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Hide a button on click

btn.Attributes.Add("onClientClick", " this.disabled = true; this.style.display = 'none'; " + ClientScript.GetPostBackEventReference(btn, Nothing) + ";")

User Controls vs. Custom Controls

User controls are custom, reusable controls, and they use the same techniques that are employed by HTML and Web server controls. They offer an easy way to partition and reuse common user interfaces across ASP.NET Web applications. They use the same Web Forms programming model on which a Web Forms page works.

Custom controls are compiled code components that execute on the server, expose the object model, and render markup text, such as HTML or XML, as a normal Web Form or user control does.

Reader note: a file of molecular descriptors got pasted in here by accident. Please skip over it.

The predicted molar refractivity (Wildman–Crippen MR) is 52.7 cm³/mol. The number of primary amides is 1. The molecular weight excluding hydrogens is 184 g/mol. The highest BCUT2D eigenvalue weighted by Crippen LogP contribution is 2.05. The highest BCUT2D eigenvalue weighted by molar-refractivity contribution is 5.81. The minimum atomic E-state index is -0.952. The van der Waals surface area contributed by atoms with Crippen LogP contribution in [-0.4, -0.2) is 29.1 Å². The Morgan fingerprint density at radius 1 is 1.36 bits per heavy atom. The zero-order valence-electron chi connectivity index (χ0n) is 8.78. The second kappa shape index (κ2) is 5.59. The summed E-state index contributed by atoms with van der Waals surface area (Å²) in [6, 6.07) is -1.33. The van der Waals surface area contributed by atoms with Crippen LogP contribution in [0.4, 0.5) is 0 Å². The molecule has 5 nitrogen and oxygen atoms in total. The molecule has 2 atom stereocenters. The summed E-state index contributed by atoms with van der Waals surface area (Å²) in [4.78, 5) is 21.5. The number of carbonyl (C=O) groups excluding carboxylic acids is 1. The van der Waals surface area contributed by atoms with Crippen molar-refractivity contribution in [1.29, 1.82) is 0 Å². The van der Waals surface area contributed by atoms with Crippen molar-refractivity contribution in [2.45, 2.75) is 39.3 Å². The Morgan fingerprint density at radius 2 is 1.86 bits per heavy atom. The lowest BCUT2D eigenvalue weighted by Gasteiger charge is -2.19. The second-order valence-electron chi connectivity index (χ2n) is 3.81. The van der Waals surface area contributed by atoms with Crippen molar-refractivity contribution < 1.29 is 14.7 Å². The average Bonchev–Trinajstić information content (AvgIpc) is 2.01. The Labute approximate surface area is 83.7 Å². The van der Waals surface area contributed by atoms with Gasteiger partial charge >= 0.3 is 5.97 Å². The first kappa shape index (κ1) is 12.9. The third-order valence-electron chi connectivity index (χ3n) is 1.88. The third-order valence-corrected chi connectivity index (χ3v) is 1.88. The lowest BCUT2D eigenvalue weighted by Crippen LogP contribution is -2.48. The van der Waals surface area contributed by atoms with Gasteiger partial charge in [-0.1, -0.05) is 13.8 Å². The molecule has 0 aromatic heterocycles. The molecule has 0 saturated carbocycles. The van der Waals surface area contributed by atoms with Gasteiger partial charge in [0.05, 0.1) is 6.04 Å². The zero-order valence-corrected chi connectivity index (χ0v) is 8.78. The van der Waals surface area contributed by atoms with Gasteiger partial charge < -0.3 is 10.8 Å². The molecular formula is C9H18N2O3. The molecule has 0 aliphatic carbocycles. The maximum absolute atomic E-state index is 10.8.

Factors User control Custom control
Purpose Designed for single-application scenarios. Designed for use across multiple applications.
Deployment Deployed in the source form (.ascx) along with the source code of the application. Deployed either in the application's Bin directory or in the global assembly cache.
Use in more than one application introduces redundancy and maintenance problems. Distributed easily and without problems associated with redundancy and maintenance.
Creation Similar to the way Web Forms pages are created; well-suited for rapid application development (RAD) Involves lots of code because there is no designer support.
Content More suited for static content within a fixed layout (e.g. headers and footers). More suited for dynamic content to be displayed; can be reused across an application, for example, for a data bound table control with dynamic rows.
Design Writing doesn't require much application designing because they are authored at design time and mostly contain static data. Writing from scratch requires a good understanding of the control's life cycle and the order in which events execute, which is normally taken care of in user controls.



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